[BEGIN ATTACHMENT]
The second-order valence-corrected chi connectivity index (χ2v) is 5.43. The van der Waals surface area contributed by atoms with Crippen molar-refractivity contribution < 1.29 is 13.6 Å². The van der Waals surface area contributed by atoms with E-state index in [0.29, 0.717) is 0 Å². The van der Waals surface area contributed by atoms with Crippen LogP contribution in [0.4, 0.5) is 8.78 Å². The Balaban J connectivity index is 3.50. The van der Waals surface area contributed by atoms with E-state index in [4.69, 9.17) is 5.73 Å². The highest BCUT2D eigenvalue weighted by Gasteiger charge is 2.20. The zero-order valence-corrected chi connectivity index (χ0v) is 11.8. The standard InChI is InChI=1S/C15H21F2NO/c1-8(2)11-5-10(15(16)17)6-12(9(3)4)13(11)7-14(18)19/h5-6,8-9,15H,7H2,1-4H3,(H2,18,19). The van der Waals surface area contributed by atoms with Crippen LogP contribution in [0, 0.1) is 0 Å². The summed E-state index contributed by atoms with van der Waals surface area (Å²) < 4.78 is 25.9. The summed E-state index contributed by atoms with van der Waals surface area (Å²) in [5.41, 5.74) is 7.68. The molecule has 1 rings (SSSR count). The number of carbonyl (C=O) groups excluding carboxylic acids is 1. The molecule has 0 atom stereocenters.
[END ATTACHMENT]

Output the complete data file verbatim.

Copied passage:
The second-order valence-corrected chi connectivity index (χ2v) is 5.43. The van der Waals surface area contributed by atoms with Crippen molar-refractivity contribution < 1.29 is 13.6 Å². The van der Waals surface area contributed by atoms with E-state index in [0.29, 0.717) is 0 Å². The van der Waals surface area contributed by atoms with Crippen LogP contribution in [0.4, 0.5) is 8.78 Å². The Balaban J connectivity index is 3.50. The van der Waals surface area contributed by atoms with E-state index in [4.69, 9.17) is 5.73 Å². The highest BCUT2D eigenvalue weighted by Gasteiger charge is 2.20. The zero-order valence-corrected chi connectivity index (χ0v) is 11.8. The standard InChI is InChI=1S/C15H21F2NO/c1-8(2)11-5-10(15(16)17)6-12(9(3)4)13(11)7-14(18)19/h5-6,8-9,15H,7H2,1-4H3,(H2,18,19). The van der Waals surface area contributed by atoms with Crippen LogP contribution in [0, 0.1) is 0 Å². The summed E-state index contributed by atoms with van der Waals surface area (Å²) < 4.78 is 25.9. The summed E-state index contributed by atoms with van der Waals surface area (Å²) in [5.41, 5.74) is 7.68. The molecule has 1 rings (SSSR count). The number of carbonyl (C=O) groups excluding carboxylic acids is 1. The molecule has 0 atom stereocenters.